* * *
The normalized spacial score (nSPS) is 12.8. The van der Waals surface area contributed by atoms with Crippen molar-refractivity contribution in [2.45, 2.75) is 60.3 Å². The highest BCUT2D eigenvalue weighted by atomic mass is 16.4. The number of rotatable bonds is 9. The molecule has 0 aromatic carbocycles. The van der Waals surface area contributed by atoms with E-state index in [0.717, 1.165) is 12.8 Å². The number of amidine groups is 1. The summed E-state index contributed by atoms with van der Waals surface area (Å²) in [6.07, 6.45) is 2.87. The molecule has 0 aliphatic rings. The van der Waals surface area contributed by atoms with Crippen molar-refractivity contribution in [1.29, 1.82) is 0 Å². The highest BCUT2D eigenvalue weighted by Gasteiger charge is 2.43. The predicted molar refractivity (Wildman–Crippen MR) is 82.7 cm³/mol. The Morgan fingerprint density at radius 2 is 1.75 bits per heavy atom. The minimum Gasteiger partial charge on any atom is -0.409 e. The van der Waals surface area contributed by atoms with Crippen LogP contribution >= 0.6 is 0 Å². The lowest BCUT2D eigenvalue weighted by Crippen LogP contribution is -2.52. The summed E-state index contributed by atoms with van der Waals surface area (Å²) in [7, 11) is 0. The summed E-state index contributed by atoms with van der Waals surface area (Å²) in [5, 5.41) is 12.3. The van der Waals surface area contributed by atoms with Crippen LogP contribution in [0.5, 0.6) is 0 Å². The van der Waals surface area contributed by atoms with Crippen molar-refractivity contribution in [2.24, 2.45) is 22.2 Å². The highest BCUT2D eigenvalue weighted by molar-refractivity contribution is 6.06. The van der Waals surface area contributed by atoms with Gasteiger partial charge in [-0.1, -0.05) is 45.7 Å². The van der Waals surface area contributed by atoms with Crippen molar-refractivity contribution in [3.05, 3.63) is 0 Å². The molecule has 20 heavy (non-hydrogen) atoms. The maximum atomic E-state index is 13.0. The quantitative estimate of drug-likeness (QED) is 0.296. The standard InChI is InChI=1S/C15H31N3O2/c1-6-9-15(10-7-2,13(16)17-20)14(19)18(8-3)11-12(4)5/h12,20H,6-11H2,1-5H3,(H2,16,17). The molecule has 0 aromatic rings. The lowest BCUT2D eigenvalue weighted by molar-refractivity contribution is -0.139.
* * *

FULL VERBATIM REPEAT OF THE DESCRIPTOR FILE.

The normalized spacial score (nSPS) is 12.8. The van der Waals surface area contributed by atoms with Crippen molar-refractivity contribution in [2.45, 2.75) is 60.3 Å². The highest BCUT2D eigenvalue weighted by atomic mass is 16.4. The number of rotatable bonds is 9. The molecule has 0 aromatic carbocycles. The van der Waals surface area contributed by atoms with E-state index in [0.717, 1.165) is 12.8 Å². The number of amidine groups is 1. The summed E-state index contributed by atoms with van der Waals surface area (Å²) in [6.07, 6.45) is 2.87. The molecule has 0 aliphatic rings. The van der Waals surface area contributed by atoms with Crippen molar-refractivity contribution in [1.29, 1.82) is 0 Å². The highest BCUT2D eigenvalue weighted by Gasteiger charge is 2.43. The predicted molar refractivity (Wildman–Crippen MR) is 82.7 cm³/mol. The Morgan fingerprint density at radius 2 is 1.75 bits per heavy atom. The minimum Gasteiger partial charge on any atom is -0.409 e. The van der Waals surface area contributed by atoms with Crippen LogP contribution >= 0.6 is 0 Å². The lowest BCUT2D eigenvalue weighted by Crippen LogP contribution is -2.52. The summed E-state index contributed by atoms with van der Waals surface area (Å²) in [7, 11) is 0. The summed E-state index contributed by atoms with van der Waals surface area (Å²) in [5, 5.41) is 12.3. The van der Waals surface area contributed by atoms with Crippen LogP contribution in [0.5, 0.6) is 0 Å². The van der Waals surface area contributed by atoms with Crippen molar-refractivity contribution in [2.24, 2.45) is 22.2 Å². The highest BCUT2D eigenvalue weighted by molar-refractivity contribution is 6.06. The van der Waals surface area contributed by atoms with Gasteiger partial charge in [-0.1, -0.05) is 45.7 Å². The van der Waals surface area contributed by atoms with Crippen molar-refractivity contribution in [3.05, 3.63) is 0 Å². The molecule has 20 heavy (non-hydrogen) atoms. The maximum atomic E-state index is 13.0. The quantitative estimate of drug-likeness (QED) is 0.296. The standard InChI is InChI=1S/C15H31N3O2/c1-6-9-15(10-7-2,13(16)17-20)14(19)18(8-3)11-12(4)5/h12,20H,6-11H2,1-5H3,(H2,16,17). The molecule has 0 aromatic rings. The lowest BCUT2D eigenvalue weighted by molar-refractivity contribution is -0.139.